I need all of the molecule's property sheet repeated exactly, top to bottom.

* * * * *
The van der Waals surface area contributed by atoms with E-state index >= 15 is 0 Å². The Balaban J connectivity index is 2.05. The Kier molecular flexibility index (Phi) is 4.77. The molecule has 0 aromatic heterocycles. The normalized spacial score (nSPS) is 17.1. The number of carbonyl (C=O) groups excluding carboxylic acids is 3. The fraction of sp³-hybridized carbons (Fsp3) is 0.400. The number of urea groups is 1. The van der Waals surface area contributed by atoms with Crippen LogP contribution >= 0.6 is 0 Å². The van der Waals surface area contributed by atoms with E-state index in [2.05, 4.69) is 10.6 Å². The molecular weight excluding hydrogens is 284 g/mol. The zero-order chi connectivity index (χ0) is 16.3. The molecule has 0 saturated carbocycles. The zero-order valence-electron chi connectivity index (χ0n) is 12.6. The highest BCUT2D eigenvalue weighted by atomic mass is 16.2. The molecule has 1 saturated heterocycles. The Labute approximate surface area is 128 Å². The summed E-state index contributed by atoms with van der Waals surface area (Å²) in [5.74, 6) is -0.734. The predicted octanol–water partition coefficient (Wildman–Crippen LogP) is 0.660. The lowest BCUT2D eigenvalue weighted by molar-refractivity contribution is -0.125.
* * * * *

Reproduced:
The van der Waals surface area contributed by atoms with E-state index >= 15 is 0 Å². The Balaban J connectivity index is 2.05. The Kier molecular flexibility index (Phi) is 4.77. The molecule has 0 aromatic heterocycles. The normalized spacial score (nSPS) is 17.1. The number of carbonyl (C=O) groups excluding carboxylic acids is 3. The fraction of sp³-hybridized carbons (Fsp3) is 0.400. The number of urea groups is 1. The van der Waals surface area contributed by atoms with Crippen LogP contribution >= 0.6 is 0 Å². The van der Waals surface area contributed by atoms with E-state index in [2.05, 4.69) is 10.6 Å². The molecular weight excluding hydrogens is 284 g/mol. The zero-order chi connectivity index (χ0) is 16.3. The molecule has 0 saturated carbocycles. The zero-order valence-electron chi connectivity index (χ0n) is 12.6. The highest BCUT2D eigenvalue weighted by atomic mass is 16.2. The molecule has 1 saturated heterocycles. The Labute approximate surface area is 128 Å². The summed E-state index contributed by atoms with van der Waals surface area (Å²) in [5.74, 6) is -0.734. The predicted octanol–water partition coefficient (Wildman–Crippen LogP) is 0.660. The lowest BCUT2D eigenvalue weighted by molar-refractivity contribution is -0.125.